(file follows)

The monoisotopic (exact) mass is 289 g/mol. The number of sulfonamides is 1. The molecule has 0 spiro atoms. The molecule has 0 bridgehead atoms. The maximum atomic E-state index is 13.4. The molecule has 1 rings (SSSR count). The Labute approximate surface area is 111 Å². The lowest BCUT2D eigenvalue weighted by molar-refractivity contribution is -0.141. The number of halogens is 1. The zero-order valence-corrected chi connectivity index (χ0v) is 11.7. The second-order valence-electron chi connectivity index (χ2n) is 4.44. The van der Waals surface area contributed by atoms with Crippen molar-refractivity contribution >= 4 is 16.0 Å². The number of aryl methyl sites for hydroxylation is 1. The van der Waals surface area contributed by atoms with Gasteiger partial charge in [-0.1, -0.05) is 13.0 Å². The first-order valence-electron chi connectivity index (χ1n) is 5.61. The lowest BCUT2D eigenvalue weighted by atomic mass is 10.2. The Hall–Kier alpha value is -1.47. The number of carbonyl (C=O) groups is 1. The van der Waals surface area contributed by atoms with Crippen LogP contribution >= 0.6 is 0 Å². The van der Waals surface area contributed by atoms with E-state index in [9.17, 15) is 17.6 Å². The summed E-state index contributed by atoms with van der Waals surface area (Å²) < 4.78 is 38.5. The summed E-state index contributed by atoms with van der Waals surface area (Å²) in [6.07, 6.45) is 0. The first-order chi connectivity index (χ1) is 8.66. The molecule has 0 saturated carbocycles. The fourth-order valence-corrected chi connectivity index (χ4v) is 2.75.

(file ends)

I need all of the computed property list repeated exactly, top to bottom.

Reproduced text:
The monoisotopic (exact) mass is 289 g/mol. The number of sulfonamides is 1. The molecule has 0 spiro atoms. The molecule has 0 bridgehead atoms. The maximum atomic E-state index is 13.4. The molecule has 1 rings (SSSR count). The Labute approximate surface area is 111 Å². The lowest BCUT2D eigenvalue weighted by molar-refractivity contribution is -0.141. The number of halogens is 1. The zero-order valence-corrected chi connectivity index (χ0v) is 11.7. The second-order valence-electron chi connectivity index (χ2n) is 4.44. The van der Waals surface area contributed by atoms with Crippen molar-refractivity contribution >= 4 is 16.0 Å². The number of aryl methyl sites for hydroxylation is 1. The van der Waals surface area contributed by atoms with Gasteiger partial charge in [-0.1, -0.05) is 13.0 Å². The first-order valence-electron chi connectivity index (χ1n) is 5.61. The lowest BCUT2D eigenvalue weighted by atomic mass is 10.2. The Hall–Kier alpha value is -1.47. The number of carbonyl (C=O) groups is 1. The van der Waals surface area contributed by atoms with Crippen LogP contribution >= 0.6 is 0 Å². The van der Waals surface area contributed by atoms with E-state index in [9.17, 15) is 17.6 Å². The summed E-state index contributed by atoms with van der Waals surface area (Å²) < 4.78 is 38.5. The summed E-state index contributed by atoms with van der Waals surface area (Å²) in [6.07, 6.45) is 0. The first-order chi connectivity index (χ1) is 8.66. The molecule has 0 saturated carbocycles. The fourth-order valence-corrected chi connectivity index (χ4v) is 2.75.